05/13/2015 01:47 pm ET Updated May 13, 2016

The Case for Sports as a Key Driver for Academic Success

Summer is quickly approaching, which means one thing for high school seniors - graduation. On the whole, high school graduation numbers have been on the rise according to the U.S. Department of Education. However, as the chart shows there are huge disparities among states, which can be even more apparent if you look at rates in some of our inner cities and under-resourced communities, as outlined in an article from The Washington Post last year.

As schools deal with budget cuts and try to figure out the best ways to maintain and improve their graduations statistics, sports programs are among the first budget lines cut. However, sports can have a positive effect on many aspects of the students' well-being including improved academic performance (1), according to mounds of research.

This is where sport for development organizations have stepped in to take a leading role in complementing in-school sports with after-school activities for students. Many programs are set up specifically to provide two things - organized play to engage the kids in physical activity and trained mentorship and tutoring to provide guidance and emotional support. It's the trained mentors and coaches that are the common denominator throughout all sport for development programs, and set them apart from other organizations or philanthropists that may build new playing facilities or provide new equipment.

Of course kids need the proper facilities and equipment to play, but without the necessary trained mentorship and coaching sport for development provides, kids won't gain the full benefits that have been shown to put them on the path toward academic success. These are proven methods that have been used around the globe, and are mentioned in the Taliaferro report cited above as drivers of healthy behaviors both in and out of schools.

The Overtown Youth Center in Miami is a great example of this. Built with the support of NBA hall of fame athlete and Laureus Ambassador Alonzo Mourning, the center integrates a mix of academic mentorship, organized sport programs and coaching to provide children with after-school activities that focus on positive career-building influences and help the kids understand how to avoid negative influences. Part of Overtown's strategy is to provide kids with the academic support they need beyond the classroom in the same environment as they have access to sports, computer classes, music, dance, etc. The organization, which was founded in 2003, has continued to grow and has seen great success in helping to keep its students on track and graduating.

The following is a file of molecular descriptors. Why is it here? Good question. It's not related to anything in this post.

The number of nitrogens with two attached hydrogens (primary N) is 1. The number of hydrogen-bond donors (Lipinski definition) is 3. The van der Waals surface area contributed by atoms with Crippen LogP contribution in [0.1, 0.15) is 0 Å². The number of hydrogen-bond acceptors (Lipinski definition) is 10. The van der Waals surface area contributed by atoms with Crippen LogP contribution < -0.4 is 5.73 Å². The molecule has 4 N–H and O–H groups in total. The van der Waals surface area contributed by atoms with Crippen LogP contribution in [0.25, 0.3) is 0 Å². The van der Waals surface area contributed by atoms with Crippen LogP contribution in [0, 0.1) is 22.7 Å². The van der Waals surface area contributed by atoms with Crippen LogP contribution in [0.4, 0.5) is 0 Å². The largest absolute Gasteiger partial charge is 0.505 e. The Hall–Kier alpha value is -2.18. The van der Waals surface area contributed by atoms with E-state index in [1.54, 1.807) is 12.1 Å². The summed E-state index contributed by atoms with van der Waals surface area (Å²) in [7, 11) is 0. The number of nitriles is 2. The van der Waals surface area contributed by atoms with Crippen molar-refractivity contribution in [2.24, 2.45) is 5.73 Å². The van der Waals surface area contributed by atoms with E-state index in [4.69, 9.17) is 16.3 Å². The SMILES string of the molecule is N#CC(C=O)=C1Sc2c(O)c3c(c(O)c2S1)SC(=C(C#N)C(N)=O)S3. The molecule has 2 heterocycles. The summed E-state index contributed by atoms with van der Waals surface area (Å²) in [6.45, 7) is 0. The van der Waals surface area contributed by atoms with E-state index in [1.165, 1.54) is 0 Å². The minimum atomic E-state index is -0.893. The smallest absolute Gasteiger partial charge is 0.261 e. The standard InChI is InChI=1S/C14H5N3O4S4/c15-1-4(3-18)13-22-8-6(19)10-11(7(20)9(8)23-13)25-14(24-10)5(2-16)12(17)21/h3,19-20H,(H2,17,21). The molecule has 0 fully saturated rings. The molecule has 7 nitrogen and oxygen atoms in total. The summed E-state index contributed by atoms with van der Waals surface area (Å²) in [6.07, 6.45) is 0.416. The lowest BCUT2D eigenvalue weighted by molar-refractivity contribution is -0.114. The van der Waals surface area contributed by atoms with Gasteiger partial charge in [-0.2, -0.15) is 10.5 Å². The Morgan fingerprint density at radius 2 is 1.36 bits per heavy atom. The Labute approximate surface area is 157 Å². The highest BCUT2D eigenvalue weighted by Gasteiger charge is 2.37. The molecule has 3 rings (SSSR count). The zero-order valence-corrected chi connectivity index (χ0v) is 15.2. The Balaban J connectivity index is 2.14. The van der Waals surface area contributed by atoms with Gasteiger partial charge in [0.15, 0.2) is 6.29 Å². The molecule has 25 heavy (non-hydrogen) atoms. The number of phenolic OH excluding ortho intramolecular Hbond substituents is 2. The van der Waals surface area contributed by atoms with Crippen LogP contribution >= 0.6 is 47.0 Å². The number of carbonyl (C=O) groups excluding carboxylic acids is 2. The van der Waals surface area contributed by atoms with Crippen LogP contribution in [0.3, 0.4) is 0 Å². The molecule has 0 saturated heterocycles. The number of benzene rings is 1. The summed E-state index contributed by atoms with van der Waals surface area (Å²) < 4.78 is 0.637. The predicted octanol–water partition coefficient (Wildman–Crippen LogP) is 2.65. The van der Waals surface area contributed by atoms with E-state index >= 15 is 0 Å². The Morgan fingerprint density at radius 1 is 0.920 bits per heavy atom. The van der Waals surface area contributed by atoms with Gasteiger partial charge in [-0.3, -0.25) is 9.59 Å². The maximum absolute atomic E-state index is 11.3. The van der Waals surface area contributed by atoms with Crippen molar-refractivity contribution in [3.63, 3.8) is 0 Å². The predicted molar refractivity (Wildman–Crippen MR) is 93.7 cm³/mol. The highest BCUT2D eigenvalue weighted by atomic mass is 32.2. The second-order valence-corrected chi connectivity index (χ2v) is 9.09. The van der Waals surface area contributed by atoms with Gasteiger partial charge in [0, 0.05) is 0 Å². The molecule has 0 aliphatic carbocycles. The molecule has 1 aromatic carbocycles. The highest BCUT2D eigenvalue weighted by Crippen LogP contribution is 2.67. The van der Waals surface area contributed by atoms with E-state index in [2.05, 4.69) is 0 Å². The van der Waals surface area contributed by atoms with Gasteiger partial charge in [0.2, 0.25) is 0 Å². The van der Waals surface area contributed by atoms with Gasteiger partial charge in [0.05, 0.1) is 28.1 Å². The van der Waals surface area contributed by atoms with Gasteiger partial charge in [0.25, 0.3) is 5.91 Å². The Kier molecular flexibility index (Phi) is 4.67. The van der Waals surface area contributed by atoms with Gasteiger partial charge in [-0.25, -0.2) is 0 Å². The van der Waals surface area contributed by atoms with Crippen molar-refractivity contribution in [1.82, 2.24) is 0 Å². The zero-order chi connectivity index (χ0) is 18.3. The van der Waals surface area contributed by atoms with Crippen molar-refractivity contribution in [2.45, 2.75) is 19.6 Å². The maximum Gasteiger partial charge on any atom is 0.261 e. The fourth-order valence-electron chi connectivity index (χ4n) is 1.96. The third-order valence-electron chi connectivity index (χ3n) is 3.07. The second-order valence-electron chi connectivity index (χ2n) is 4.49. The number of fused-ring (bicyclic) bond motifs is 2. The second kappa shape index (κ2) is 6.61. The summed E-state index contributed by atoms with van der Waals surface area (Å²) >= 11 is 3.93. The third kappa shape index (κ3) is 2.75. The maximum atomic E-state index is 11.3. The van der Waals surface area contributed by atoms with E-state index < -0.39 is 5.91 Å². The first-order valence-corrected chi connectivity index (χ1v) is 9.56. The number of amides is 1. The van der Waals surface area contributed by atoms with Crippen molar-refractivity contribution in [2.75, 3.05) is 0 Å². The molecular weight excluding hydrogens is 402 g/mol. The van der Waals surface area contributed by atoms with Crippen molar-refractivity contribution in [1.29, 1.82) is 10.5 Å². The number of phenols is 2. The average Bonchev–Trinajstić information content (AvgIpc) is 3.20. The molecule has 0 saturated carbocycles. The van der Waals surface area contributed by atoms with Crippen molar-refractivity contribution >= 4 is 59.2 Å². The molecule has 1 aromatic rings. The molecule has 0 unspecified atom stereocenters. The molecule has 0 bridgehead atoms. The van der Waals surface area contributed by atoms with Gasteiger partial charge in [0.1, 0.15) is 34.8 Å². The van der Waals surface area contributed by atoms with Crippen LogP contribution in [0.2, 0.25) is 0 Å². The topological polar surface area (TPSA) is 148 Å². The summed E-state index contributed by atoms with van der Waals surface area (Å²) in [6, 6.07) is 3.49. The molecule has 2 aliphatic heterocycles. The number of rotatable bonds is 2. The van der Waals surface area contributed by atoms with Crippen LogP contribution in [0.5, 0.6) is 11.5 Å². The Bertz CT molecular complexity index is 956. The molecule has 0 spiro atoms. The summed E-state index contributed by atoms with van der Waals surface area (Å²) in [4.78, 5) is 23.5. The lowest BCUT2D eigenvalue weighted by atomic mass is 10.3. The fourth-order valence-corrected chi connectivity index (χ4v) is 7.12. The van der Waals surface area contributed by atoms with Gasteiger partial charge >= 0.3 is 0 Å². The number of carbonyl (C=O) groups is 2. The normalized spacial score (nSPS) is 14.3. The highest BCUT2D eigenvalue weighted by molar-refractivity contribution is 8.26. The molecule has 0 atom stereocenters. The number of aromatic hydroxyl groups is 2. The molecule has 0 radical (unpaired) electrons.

ELEVATE New Orleans is another great example demonstrating how a balance of good coaching and academic mentorship can lead to success in the classroom. The Elevate Leadership Program (ELP) is an after-school program for 7th to 12th graders that implements athletic, academic and social development activities on an individual and small group basis. The organization's goal is for each of their ELP student-athletes to matriculate to a four-year university. ELEVATE New Orleans works toward this objective by combining qualified basketball coaching and strength and conditioning training with daily academic tutoring, ACT/SAT test prep, life skills workshops and nutrition education. ELP has experienced tremendous success, seeing 100 percent of its students graduate and matriculate to four-year colleges.

There are countless other sport for development organizations working with schools and implementing after-school programs around the country, and I can't help but think the writing is on the proverbial wall. Sports need to play a key role in students' lives. This doesn't need to mean varsity student athletes, but organized play and mentorship can go a long way in our efforts to raise the high school graduation rates even further. The benefits of sports can't be overlooked as a vital part of the overall learning process. As we approach graduation, we celebrate the programs and coach mentors who helped build strong, independent young people who are ready to enter the next phase of their life and thank them for their commitment to using sport as a tool for social change.

(1) Taliaferro, L. A. (2010). Relationships Between Youth Sport Participation and Selected Health Risk Behaviors From 1999 to 2007. Journal of School Health, 399-410.